More serious trouble came for the Bell System as a result of its rate-making and costs policies. In 1934 Congress passed the Communications Act which gave the newly formed Federal Communications Commission jurisdiction over AT&T (although state regulatory bodies also controlled the local Bell companies). According to a recent AT&T publication, the Communications Act “put into law the long-standing AT&T principle of providing universal telephone service at reasonable cost. One result was to subsidize lower residential rates by raising the cost of long distance service and business services—an action that set off a continuing controversy in the ensuing years.”
The Achilles’ Heel
This rate-setting policy, seemingly an advantage in the 1930s, became the Bell System’s Achilles’ Heel in the 1960s. It also shows, more than almost anything, how far the Bell System had been able to stray from the usual constraints that face business organizations in the market place. No business with competitors can deliberately reduce its prices to one group of customers while making up the difference by overcharging other groups. This would be certain to bring at least two undesirable effects: 1) There would be excess demand for the underpriced commodities or services, bringing additional losses to the business, and 2) competitors would swoop in to capture the overpriced part of the business, making the original pricing strategy unworkable.
But Ma Bell could adopt such a pricing policy because of the telephone company’s monopoly position, which the government protected. Company officials knew that certain parts of its markets were tempting targets for potential competitors. But both Bell policy and public policy, backed by the police power of government, kept raiders out of these markets. More than almost anything, this policy showed how responsive the Bell System was to political moods and trends. The practice of holding down residential rates and overcharging long distance users was really a subtle form of the “soak the rich” policies that had come to dominate government thinking in the 1930s. It is also true that residential users, as a group, command more votes in state and federal elections than do long distance and business users. What the rate policy really meant is that long distance and business users were being taxed, with Ma Bell as the collector, to subsidize residential service. This gap became very large over time. An Ohio Bell official said early in 1983, “We’re collecting, on the average, about $12 a month for basic local service from each residence customer. The gap between this $12 price and the $25 cost is currently recovered from other services priced considerably higher than their costs.”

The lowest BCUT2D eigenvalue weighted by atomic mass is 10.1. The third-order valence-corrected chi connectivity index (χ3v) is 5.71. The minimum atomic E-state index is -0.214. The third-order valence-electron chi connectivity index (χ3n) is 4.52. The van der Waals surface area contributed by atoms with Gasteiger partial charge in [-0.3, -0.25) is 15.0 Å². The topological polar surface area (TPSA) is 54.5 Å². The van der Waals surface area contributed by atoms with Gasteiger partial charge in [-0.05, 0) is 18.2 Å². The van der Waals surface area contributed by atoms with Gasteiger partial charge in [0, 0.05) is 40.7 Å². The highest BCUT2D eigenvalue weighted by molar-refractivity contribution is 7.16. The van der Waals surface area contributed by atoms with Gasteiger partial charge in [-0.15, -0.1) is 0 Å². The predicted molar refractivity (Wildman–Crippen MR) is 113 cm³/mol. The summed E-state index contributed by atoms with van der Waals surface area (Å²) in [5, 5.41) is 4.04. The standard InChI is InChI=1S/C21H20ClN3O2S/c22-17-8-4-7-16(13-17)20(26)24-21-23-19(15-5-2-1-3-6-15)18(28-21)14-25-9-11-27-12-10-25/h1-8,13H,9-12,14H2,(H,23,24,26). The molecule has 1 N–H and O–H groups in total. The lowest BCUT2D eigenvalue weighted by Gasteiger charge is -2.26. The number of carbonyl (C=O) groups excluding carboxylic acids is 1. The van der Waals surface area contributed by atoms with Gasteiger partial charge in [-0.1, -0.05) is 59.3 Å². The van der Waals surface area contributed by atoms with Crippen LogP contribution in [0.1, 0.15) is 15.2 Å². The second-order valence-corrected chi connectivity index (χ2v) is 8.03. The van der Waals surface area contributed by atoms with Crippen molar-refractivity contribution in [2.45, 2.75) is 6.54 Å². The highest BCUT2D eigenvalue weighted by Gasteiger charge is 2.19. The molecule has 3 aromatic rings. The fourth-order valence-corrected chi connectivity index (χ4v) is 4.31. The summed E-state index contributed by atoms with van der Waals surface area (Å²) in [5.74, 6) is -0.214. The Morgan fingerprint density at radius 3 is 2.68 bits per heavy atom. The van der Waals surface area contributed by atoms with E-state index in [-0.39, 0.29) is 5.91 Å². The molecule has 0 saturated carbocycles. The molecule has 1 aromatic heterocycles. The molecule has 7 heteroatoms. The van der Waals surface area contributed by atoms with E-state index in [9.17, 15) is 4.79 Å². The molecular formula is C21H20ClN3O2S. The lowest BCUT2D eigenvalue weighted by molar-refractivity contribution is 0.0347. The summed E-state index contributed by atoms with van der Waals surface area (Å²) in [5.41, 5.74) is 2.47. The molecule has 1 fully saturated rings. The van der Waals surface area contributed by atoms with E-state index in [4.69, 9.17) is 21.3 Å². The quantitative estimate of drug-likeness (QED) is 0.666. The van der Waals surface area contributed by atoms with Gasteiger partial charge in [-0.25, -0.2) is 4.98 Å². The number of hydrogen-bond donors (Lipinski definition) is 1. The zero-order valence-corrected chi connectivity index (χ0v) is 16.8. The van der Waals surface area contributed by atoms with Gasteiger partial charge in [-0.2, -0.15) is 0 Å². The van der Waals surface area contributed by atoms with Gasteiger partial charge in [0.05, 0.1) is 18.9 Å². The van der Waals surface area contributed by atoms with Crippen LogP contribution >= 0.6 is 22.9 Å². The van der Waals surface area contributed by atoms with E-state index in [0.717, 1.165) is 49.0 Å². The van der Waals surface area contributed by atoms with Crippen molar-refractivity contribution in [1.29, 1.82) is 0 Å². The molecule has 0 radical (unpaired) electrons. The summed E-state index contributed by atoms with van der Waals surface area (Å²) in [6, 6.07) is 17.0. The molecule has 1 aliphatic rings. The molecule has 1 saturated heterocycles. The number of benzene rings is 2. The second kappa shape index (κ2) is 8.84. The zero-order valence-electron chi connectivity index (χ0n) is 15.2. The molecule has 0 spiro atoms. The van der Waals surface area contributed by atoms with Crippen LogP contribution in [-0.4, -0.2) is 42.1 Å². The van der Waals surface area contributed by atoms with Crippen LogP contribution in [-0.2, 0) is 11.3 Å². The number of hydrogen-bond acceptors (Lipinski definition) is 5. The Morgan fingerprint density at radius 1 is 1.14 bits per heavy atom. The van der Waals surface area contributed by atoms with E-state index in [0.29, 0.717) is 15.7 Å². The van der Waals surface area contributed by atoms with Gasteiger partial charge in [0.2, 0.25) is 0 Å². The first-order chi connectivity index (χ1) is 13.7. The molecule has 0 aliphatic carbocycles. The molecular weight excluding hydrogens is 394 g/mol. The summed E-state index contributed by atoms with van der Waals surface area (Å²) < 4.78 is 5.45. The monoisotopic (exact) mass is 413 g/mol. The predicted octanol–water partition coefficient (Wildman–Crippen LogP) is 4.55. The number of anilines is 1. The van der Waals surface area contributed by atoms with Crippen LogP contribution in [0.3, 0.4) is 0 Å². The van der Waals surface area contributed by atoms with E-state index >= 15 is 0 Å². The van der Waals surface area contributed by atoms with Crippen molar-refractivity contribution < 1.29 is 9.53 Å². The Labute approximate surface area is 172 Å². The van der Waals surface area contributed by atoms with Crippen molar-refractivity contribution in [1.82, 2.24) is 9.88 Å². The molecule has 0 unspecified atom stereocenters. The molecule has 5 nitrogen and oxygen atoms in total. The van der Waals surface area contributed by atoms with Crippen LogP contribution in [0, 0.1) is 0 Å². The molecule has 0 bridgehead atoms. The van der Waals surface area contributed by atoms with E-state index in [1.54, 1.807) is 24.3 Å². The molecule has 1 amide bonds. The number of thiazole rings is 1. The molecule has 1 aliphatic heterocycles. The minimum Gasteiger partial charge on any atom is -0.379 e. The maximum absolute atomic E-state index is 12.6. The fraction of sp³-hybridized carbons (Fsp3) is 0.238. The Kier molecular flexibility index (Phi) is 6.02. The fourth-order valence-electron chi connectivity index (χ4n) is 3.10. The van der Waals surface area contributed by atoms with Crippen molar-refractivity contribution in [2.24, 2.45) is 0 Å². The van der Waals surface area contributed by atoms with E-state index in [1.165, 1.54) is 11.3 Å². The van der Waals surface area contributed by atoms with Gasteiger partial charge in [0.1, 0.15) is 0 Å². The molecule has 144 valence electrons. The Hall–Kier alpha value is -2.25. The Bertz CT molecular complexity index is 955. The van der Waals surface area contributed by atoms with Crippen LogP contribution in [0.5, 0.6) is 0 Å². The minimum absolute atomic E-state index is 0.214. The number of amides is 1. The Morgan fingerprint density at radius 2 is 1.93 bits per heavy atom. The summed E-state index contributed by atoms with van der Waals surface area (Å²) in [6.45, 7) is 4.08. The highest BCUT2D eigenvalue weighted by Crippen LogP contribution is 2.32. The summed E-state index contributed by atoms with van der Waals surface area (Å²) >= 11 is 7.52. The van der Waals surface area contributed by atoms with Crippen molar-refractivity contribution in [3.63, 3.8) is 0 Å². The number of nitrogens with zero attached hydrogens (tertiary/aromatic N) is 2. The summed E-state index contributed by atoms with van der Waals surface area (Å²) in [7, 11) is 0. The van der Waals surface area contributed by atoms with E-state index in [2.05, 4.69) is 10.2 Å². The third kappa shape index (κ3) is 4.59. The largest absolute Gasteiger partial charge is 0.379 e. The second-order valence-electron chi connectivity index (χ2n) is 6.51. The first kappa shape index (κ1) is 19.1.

This unusual rate-making policy might have continued virtually unnoticed for a number of years except for two developments. One, the FCC in 1968 issued its famous “Carter-fone” decision which opened the way for business and residential use of interconnecting equipment. Then, aided by new technology, a company called MCI was given FCC authority to proceed with long distance services in a selected market. A 1978 federal appeals court decision later upheld MCI (and others) in serving long distance customers, previously a Bell fiefdom.